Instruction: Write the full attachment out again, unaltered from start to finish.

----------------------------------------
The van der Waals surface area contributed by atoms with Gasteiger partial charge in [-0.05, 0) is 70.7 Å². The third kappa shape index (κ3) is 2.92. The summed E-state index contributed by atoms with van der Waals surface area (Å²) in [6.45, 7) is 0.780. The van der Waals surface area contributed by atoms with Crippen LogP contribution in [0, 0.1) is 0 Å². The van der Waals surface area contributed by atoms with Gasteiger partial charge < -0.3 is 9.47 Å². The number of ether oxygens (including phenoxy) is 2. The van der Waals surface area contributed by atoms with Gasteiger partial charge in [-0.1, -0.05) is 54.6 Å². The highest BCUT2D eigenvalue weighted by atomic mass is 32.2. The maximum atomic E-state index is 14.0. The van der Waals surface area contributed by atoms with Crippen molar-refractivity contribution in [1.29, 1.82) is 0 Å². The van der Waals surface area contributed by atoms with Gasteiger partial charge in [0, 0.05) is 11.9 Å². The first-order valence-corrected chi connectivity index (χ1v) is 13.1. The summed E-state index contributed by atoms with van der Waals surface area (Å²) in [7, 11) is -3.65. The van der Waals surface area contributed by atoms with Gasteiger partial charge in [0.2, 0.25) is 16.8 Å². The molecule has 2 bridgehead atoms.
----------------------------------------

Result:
The van der Waals surface area contributed by atoms with Gasteiger partial charge in [-0.05, 0) is 70.7 Å². The third kappa shape index (κ3) is 2.92. The summed E-state index contributed by atoms with van der Waals surface area (Å²) in [6.45, 7) is 0.780. The van der Waals surface area contributed by atoms with Crippen LogP contribution in [0, 0.1) is 0 Å². The van der Waals surface area contributed by atoms with Gasteiger partial charge < -0.3 is 9.47 Å². The number of ether oxygens (including phenoxy) is 2. The van der Waals surface area contributed by atoms with Gasteiger partial charge in [-0.1, -0.05) is 54.6 Å². The highest BCUT2D eigenvalue weighted by atomic mass is 32.2. The maximum atomic E-state index is 14.0. The van der Waals surface area contributed by atoms with Crippen molar-refractivity contribution in [1.29, 1.82) is 0 Å². The van der Waals surface area contributed by atoms with Gasteiger partial charge in [0, 0.05) is 11.9 Å². The first-order valence-corrected chi connectivity index (χ1v) is 13.1. The summed E-state index contributed by atoms with van der Waals surface area (Å²) in [7, 11) is -3.65. The van der Waals surface area contributed by atoms with Gasteiger partial charge in [0.2, 0.25) is 16.8 Å². The molecule has 2 bridgehead atoms.